"Jim Boeheim and I talked and I said, 'You know I played your zone?' " Calipari said. "He said, 'I watch it.' He said, 'You should play more zone.' And he says, 'Every time your team gives up a 3, you go back man-to-man.' And he said, 'But if the other team makes three 3s in your man, you don't go zone.' "
Much of that can be chalked up to ribbing between two friendly coaches, but the zone has been effective in spurts since Calipari began going to it more frequently.
"In the beginning, it was kind of shaky, a little kind of gaps and stuff," Young said. "But as we practice it more, there's not as many gaps and we're communicating in it more."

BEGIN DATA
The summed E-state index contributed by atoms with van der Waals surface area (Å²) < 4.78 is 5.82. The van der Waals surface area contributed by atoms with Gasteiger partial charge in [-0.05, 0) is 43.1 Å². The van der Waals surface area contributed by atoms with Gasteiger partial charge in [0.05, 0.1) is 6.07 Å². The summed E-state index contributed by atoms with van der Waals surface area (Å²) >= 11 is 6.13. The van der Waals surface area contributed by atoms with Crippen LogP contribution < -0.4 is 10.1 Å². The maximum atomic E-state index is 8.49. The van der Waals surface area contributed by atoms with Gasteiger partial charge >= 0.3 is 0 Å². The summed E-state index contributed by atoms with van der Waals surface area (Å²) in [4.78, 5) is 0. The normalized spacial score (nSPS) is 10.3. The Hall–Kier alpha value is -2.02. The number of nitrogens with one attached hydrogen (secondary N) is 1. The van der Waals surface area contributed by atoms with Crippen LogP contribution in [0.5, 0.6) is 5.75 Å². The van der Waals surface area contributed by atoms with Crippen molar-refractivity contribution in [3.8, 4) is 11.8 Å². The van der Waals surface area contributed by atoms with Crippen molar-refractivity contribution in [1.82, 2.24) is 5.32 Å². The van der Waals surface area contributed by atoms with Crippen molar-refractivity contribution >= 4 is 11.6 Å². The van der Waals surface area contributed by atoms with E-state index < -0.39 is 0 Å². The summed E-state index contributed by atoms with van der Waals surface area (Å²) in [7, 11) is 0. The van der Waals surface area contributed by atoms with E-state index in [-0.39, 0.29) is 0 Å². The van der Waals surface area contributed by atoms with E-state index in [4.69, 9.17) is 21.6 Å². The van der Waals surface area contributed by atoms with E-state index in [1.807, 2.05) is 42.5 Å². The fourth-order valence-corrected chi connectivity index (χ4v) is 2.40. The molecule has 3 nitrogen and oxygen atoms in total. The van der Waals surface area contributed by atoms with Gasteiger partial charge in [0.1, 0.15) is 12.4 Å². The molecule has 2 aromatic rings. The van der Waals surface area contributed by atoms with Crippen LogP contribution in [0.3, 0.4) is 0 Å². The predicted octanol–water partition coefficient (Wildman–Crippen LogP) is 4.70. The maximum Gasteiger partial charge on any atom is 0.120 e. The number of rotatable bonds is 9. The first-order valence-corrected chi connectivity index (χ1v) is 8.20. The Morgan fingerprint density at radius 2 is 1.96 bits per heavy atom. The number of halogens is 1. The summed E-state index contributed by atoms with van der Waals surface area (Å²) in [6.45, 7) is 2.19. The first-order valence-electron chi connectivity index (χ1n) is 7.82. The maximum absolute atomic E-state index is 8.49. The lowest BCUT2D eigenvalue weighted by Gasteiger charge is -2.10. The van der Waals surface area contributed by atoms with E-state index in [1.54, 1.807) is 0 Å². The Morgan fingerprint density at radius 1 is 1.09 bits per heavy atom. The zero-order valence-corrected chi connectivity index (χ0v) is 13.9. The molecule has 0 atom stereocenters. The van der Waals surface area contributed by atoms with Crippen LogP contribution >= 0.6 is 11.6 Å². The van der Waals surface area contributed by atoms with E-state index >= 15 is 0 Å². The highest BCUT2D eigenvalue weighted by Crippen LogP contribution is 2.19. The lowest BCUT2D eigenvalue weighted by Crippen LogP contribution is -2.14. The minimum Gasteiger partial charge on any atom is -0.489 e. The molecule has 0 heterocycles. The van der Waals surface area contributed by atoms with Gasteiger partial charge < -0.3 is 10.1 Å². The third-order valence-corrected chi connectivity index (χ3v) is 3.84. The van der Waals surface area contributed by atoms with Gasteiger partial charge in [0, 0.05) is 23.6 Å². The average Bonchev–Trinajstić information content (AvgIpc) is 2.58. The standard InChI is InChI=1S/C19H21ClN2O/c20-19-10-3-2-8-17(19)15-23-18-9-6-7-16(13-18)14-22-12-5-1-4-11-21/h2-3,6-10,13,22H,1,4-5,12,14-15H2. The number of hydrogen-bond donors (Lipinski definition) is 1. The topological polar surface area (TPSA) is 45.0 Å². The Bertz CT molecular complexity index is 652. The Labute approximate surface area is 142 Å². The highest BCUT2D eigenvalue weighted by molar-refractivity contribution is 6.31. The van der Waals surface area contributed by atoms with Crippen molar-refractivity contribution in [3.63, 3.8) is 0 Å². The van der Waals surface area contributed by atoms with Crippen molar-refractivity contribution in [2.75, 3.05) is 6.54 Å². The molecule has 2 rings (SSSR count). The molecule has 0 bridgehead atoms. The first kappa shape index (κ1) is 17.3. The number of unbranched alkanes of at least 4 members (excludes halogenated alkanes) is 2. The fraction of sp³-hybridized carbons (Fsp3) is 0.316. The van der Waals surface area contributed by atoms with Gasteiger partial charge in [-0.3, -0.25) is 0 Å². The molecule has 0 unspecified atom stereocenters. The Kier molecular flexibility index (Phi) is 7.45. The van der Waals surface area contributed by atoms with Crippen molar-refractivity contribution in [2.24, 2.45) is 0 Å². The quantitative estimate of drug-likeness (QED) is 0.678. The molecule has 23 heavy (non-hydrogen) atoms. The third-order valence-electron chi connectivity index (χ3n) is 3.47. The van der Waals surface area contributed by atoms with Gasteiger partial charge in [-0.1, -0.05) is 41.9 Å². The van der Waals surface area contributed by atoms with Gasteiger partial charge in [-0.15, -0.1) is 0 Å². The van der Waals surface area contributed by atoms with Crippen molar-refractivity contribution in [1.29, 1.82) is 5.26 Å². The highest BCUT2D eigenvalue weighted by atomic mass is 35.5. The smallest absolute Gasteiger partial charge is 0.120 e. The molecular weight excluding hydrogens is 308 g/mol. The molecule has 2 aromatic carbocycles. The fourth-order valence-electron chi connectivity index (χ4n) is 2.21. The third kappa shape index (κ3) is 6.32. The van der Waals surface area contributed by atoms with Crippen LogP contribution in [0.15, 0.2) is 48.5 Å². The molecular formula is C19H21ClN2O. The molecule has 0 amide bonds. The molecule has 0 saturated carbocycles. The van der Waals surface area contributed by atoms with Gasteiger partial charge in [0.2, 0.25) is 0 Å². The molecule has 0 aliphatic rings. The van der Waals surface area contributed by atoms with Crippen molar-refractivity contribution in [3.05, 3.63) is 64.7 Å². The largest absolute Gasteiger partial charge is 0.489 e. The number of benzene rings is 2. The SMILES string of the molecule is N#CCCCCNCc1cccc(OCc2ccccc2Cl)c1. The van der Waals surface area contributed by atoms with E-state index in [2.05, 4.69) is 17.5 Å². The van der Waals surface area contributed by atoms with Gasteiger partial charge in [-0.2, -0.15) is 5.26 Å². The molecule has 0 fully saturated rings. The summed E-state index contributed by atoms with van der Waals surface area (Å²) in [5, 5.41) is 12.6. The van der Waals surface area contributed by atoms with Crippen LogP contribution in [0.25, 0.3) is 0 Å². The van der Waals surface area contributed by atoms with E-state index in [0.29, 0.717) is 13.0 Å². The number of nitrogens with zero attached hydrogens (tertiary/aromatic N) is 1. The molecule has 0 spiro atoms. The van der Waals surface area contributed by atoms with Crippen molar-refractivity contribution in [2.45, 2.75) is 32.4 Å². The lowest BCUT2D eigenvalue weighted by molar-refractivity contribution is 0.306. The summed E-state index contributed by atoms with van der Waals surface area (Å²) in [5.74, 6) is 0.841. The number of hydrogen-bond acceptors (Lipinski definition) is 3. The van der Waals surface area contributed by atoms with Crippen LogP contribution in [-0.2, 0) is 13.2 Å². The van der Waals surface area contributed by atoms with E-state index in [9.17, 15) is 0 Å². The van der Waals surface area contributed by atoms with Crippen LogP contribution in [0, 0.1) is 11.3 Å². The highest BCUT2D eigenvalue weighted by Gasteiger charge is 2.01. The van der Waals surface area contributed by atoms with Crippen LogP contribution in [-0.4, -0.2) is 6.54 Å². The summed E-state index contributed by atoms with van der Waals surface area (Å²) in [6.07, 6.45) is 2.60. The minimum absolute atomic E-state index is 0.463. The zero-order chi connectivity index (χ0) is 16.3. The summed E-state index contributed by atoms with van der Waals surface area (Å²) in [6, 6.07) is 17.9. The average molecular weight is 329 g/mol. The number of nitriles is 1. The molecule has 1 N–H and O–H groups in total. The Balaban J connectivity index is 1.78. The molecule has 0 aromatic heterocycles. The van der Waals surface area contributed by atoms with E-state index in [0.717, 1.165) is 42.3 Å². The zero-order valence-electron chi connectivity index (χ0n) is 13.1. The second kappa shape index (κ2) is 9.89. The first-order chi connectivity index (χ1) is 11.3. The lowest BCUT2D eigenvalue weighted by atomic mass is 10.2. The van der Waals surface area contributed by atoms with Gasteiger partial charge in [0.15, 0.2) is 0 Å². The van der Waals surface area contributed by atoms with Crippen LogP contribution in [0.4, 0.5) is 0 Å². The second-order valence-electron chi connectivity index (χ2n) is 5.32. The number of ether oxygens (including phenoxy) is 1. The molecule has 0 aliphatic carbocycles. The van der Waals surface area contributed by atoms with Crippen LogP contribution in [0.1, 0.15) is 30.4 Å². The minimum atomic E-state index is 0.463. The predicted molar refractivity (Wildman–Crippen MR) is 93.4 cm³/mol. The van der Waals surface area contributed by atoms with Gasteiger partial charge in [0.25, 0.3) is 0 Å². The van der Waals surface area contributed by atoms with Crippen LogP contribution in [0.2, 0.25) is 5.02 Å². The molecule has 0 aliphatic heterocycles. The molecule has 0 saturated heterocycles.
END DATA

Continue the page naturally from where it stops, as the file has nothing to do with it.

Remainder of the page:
The first game -- a win at Missouri -- in which No. 18/16 UK (20-6, 10-3 Southeastern Conference) used zone extensively came immediately after a road loss to the Wildcats' next opponent, LSU (16-9, 7-6 SEC). UK was blistered for a season-high-tying 87 points in the Jan. 28 defeat.
"Just the intensity and the fight just wasn't there," Julius Randle said. "It was embarrassing, but that's why we get another chance to play."
The Cats trailed by double digits for most of that icy night in Baton Rouge, La., as Johnny O'Bryant posted 29 points and nine rebounds. UK rallied in the final minutes with a flurry of 3-pointers, but don't let the 87-82 final convince you LSU was anything other than dominant.
"Johnny O'Bryant was really good, but he wasn't the only guy that outplayed us," Calipari said. "They outrebounded us. They outcoached us. They outran us. They got is in transition defense. They got us every which way to lose."